Before you blog your book, you need to develop a content plan. Your blog-a-book content plan helps you identify your chapters and the blog posts necessary to write the book. But just because you’ve laid out your blogging plan doesn’t mean there can’t be flexibility in your writing schedule.
Sometimes you may not be in the mood to write one of the topics from your blog-a-book plan. Rather than losing your writing momentum, how about using one of the following content ideas to maintain your blogging consistency?
Blog Content Ideas
These suggestions will help you leverage your current blogging activity. Plus, they will provide useful content to your readers when you aren’t writing blog posts intended for your book.
1. Book Reviews
Before you developed your content plan, you hopefully did some competitive research on published books within your niche. Reading these competitive books helps you determine the topics you want to include in your book and the writing style and content layout to adopt. Take notes for each book you read, and use these to write a book review blog post.
Tips for writing a useful book review:
- Include key information, like title, author, and website link, to make it easy for your readers to explore a book further. You can also include buy links, and even better if you’re an Amazon affiliate.
- You may leverage the book’s blurb to write a book summary in your own words. Your recap should give your readers a general idea of the book’s premise.
You don’t have to write long, in-depth book reviews, but the post needs to add value. There’s no point in publishing a book review that is just a cut and paste of the book’s Amazon description.
Look at the topic covered from your unique point of view, and share thoughtful and insightful insights that help your readers determine whether the book is relevant to them.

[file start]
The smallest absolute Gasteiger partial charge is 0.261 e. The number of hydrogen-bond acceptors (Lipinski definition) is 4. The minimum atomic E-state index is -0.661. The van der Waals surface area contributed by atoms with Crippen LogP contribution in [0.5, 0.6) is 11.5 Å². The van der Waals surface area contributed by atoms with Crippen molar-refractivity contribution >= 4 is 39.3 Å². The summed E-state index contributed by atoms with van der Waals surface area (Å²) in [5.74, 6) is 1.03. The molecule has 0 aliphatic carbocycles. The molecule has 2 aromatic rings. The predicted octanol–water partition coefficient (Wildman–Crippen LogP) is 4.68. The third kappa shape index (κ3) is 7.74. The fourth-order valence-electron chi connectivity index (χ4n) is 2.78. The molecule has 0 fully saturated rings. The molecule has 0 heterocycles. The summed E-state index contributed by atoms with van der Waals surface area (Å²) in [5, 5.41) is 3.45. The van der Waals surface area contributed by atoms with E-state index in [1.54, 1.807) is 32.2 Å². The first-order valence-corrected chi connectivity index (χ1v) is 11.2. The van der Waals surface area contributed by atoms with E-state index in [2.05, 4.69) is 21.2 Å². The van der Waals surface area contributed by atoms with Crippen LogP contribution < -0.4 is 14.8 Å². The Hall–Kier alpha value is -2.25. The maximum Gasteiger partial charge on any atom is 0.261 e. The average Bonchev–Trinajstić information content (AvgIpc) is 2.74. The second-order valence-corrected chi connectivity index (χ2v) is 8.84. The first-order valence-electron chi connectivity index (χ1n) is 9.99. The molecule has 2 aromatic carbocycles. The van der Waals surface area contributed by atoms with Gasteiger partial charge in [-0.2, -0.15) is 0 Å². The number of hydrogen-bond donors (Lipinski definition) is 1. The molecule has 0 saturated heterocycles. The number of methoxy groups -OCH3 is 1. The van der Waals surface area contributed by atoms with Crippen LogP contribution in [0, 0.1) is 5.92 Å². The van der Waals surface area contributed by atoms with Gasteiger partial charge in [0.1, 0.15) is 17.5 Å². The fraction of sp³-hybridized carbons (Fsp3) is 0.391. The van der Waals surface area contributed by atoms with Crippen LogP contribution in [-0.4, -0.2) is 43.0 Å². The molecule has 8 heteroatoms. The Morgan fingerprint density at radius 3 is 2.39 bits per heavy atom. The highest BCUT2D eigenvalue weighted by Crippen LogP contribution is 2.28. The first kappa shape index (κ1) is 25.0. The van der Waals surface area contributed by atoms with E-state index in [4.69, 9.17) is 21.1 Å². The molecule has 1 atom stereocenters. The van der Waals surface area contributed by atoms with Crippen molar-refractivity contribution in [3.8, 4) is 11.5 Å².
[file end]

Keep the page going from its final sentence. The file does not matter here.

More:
The ideal time to publish these book reviews is when you have written and published related posts. Then you can add a hyperlink to direct readers from your book review to relevant posts on your blog.
2. Book Club Discussion Points
Some nonfiction books include sample book club questions and discussion points, but this feature is more prevalent in fiction. Close this disparity by creating a set of book club questions for every nonfiction book you read within your niche. Click here for some sample nonfiction book club questions to give you some inspiration to create your list.
When you publish your book, don’t forget to add a personalized set of book club questions at the end. I belong to a nonfiction book club. Even though we don’t always answer every question, the list is a valuable jumping-off point to kick-start our group discussions.
3. Book Lists
You may have amassed a list of books during your competitive research or gathered them during your blogging activities. If so, a book list is an easy way to pull together a blog post when you’re short on time. The benefit of this type of blog post is that it’s a short, easy read.
During social interactions and reading other blogs, you’ll also come across other bloggers’ book recommendations. Even if you haven’t read the book, you can add it to your recommendations list and link to the thought leader who recommended it.
4. Author Interviews
Interviews are ideal for getting somebody else to write content for your blog, but this strategy requires content management. First, you have to solicit and approach authors and encourage them to contribute. Then, you usually have to remind them about the publishing deadline. Finally, when you receive their content, you need to proof (and sometimes edit) before publishing it.